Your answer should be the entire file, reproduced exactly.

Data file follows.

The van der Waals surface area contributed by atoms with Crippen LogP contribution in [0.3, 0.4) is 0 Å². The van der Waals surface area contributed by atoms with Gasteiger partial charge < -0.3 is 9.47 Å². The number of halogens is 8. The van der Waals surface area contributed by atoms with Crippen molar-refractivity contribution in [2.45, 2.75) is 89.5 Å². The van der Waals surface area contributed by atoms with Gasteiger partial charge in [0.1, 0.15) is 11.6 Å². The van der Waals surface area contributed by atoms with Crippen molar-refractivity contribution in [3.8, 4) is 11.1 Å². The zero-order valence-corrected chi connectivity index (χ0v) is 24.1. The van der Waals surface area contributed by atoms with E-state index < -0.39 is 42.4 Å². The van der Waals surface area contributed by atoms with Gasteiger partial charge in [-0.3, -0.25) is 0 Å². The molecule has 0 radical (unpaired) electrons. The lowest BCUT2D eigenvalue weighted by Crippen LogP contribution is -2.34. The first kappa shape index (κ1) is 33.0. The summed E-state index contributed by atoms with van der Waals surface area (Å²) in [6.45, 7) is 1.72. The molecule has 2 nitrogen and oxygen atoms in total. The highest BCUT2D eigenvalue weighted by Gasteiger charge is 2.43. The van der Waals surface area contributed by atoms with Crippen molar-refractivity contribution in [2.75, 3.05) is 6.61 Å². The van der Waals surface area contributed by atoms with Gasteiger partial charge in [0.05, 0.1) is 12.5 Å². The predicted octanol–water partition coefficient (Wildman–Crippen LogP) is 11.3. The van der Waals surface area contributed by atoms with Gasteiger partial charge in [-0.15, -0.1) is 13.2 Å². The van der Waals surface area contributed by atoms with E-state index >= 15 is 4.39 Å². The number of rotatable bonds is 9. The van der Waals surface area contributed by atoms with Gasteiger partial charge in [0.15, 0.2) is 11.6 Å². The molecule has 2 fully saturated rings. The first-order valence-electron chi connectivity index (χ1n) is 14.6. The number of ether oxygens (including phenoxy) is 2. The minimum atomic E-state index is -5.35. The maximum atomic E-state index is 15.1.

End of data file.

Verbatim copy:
The van der Waals surface area contributed by atoms with Crippen LogP contribution in [0.3, 0.4) is 0 Å². The van der Waals surface area contributed by atoms with Gasteiger partial charge < -0.3 is 9.47 Å². The number of halogens is 8. The van der Waals surface area contributed by atoms with Crippen molar-refractivity contribution in [2.45, 2.75) is 89.5 Å². The van der Waals surface area contributed by atoms with Gasteiger partial charge in [0.1, 0.15) is 11.6 Å². The van der Waals surface area contributed by atoms with Crippen molar-refractivity contribution in [3.8, 4) is 11.1 Å². The zero-order valence-corrected chi connectivity index (χ0v) is 24.1. The van der Waals surface area contributed by atoms with E-state index < -0.39 is 42.4 Å². The van der Waals surface area contributed by atoms with Gasteiger partial charge in [-0.3, -0.25) is 0 Å². The molecule has 0 radical (unpaired) electrons. The lowest BCUT2D eigenvalue weighted by Crippen LogP contribution is -2.34. The first kappa shape index (κ1) is 33.0. The summed E-state index contributed by atoms with van der Waals surface area (Å²) in [6.45, 7) is 1.72. The molecule has 2 nitrogen and oxygen atoms in total. The highest BCUT2D eigenvalue weighted by Gasteiger charge is 2.43. The van der Waals surface area contributed by atoms with Crippen molar-refractivity contribution in [2.75, 3.05) is 6.61 Å². The van der Waals surface area contributed by atoms with Gasteiger partial charge in [0.05, 0.1) is 12.5 Å². The predicted octanol–water partition coefficient (Wildman–Crippen LogP) is 11.3. The van der Waals surface area contributed by atoms with Gasteiger partial charge in [-0.15, -0.1) is 13.2 Å². The van der Waals surface area contributed by atoms with E-state index >= 15 is 4.39 Å². The number of rotatable bonds is 9. The van der Waals surface area contributed by atoms with Gasteiger partial charge in [0.15, 0.2) is 11.6 Å². The molecule has 2 fully saturated rings. The first-order valence-electron chi connectivity index (χ1n) is 14.6. The number of ether oxygens (including phenoxy) is 2. The minimum atomic E-state index is -5.35. The maximum atomic E-state index is 15.1.